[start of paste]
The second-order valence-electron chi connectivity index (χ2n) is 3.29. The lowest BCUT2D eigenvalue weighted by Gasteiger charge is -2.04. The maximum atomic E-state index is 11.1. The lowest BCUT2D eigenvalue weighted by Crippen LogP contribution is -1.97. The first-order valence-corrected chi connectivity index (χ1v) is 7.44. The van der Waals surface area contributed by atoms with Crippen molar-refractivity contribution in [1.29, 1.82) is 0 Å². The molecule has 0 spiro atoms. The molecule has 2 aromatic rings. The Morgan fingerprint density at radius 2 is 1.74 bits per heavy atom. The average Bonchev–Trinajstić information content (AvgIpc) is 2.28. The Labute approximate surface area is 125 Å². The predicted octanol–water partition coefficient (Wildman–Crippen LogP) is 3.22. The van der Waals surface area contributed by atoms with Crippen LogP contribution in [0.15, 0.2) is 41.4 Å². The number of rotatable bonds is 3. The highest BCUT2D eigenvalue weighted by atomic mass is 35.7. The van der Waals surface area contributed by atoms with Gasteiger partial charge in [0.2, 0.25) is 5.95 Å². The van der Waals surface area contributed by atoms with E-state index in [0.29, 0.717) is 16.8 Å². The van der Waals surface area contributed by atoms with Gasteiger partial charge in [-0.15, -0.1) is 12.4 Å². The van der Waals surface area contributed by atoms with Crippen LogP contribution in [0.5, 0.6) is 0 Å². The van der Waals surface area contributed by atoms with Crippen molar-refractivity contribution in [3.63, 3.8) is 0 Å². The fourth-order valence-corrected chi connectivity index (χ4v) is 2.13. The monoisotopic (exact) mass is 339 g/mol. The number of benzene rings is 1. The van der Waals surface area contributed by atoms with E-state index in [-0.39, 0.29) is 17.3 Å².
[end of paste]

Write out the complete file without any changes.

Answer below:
The second-order valence-electron chi connectivity index (χ2n) is 3.29. The lowest BCUT2D eigenvalue weighted by Gasteiger charge is -2.04. The maximum atomic E-state index is 11.1. The lowest BCUT2D eigenvalue weighted by Crippen LogP contribution is -1.97. The first-order valence-corrected chi connectivity index (χ1v) is 7.44. The van der Waals surface area contributed by atoms with Crippen molar-refractivity contribution in [1.29, 1.82) is 0 Å². The molecule has 0 spiro atoms. The molecule has 2 aromatic rings. The Morgan fingerprint density at radius 2 is 1.74 bits per heavy atom. The average Bonchev–Trinajstić information content (AvgIpc) is 2.28. The Labute approximate surface area is 125 Å². The predicted octanol–water partition coefficient (Wildman–Crippen LogP) is 3.22. The van der Waals surface area contributed by atoms with Crippen LogP contribution in [0.15, 0.2) is 41.4 Å². The number of rotatable bonds is 3. The highest BCUT2D eigenvalue weighted by atomic mass is 35.7. The van der Waals surface area contributed by atoms with Gasteiger partial charge in [0.2, 0.25) is 5.95 Å². The van der Waals surface area contributed by atoms with E-state index in [0.29, 0.717) is 16.8 Å². The van der Waals surface area contributed by atoms with Gasteiger partial charge in [-0.15, -0.1) is 12.4 Å². The van der Waals surface area contributed by atoms with Crippen LogP contribution in [0.5, 0.6) is 0 Å². The van der Waals surface area contributed by atoms with Crippen molar-refractivity contribution in [3.63, 3.8) is 0 Å². The fourth-order valence-corrected chi connectivity index (χ4v) is 2.13. The monoisotopic (exact) mass is 339 g/mol. The number of benzene rings is 1. The van der Waals surface area contributed by atoms with E-state index in [-0.39, 0.29) is 17.3 Å².